DEEP7 2017 - Subsea 7 - page 15

50 km for oil fields and 100 km for
gas fields) conventional flow assurance
methods to control hydrate and wax
prevention are no longer applicable, either
because technology reaches a limit (thermal
insulation thickness) or because the cost
of ancillaries (for example chemical
injection lines) prohibits resource
development.
Using the technologies profiled in this
article, field architecture is now possible that
enables production via very long-tie-backs,
typically over 50 km for oil-dominated
flowlines.
This enhanced subsea capability will allow
the future development of brown-field and
remote green-field reservoirs which have
previously been regarded as uneconomic
prospects using traditional platform-based
or vessel-based production facilities.
Olivier Lodeho started his engineering career in the
automotive and diesel engine industries before moving into
oil and gas R&D. His early projects with Subsea 7 involved
the design of pipe-laying equipment including friction clamps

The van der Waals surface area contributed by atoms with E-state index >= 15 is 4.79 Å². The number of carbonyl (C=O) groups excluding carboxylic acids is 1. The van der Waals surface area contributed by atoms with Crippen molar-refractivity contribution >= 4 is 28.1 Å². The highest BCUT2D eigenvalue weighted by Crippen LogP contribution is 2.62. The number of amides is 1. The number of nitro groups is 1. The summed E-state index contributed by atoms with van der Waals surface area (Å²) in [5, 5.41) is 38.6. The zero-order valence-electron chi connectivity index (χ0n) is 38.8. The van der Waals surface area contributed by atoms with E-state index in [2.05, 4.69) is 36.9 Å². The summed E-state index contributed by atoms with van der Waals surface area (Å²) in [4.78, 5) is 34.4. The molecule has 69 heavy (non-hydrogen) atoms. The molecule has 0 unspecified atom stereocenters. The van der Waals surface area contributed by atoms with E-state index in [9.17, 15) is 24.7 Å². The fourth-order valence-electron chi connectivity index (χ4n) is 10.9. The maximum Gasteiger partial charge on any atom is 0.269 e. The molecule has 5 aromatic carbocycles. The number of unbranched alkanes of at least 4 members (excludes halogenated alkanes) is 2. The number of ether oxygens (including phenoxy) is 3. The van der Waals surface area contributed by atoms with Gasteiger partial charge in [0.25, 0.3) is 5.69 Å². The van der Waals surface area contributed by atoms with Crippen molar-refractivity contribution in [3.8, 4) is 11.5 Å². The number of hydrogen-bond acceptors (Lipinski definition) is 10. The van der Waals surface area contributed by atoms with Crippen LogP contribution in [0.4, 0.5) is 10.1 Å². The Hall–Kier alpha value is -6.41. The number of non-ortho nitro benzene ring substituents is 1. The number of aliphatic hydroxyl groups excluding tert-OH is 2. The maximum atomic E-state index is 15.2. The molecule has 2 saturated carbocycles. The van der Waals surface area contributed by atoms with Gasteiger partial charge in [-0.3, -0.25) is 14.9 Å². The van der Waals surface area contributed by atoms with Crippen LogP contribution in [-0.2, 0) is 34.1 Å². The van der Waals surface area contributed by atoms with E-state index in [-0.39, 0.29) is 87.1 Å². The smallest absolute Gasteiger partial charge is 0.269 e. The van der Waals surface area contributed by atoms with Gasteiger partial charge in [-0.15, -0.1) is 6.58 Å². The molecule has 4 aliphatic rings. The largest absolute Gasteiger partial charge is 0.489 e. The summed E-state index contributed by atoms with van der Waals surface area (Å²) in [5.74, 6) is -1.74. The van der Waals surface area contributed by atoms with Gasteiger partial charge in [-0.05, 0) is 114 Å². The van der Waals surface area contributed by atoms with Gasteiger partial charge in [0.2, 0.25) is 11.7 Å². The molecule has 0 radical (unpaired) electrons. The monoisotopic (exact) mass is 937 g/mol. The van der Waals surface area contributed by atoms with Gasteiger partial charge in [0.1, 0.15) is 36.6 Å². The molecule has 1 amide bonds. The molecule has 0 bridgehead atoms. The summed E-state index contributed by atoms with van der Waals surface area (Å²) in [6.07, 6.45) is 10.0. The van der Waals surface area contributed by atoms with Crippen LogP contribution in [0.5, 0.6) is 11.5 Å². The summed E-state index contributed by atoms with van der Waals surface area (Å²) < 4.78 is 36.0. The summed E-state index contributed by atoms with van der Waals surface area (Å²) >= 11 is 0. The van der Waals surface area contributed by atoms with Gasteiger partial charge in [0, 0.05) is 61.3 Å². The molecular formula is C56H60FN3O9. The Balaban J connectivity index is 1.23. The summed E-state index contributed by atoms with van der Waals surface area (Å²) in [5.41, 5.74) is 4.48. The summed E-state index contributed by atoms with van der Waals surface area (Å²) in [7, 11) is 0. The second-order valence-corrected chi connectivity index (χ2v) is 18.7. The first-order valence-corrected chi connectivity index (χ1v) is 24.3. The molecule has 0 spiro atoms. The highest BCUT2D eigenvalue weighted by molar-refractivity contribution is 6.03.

and PLET handling systems. He now leads the Technology
Department in our Global Project Centre in Paris and the
Strategic Flowline Technology Development Program.
Sigbjørn Daasvatn started his offshore career as a diver
and field engineer before progressing to project engineering.
He also has extensive experience from various positions
in both onshore and offshore operations from an operator´s
perspective. He founded and managed a prefabricated
construction company before returning to offshore
engineering with Subsea 7, where he now leads the strategic
development of subsea processing from our Stavanger office.
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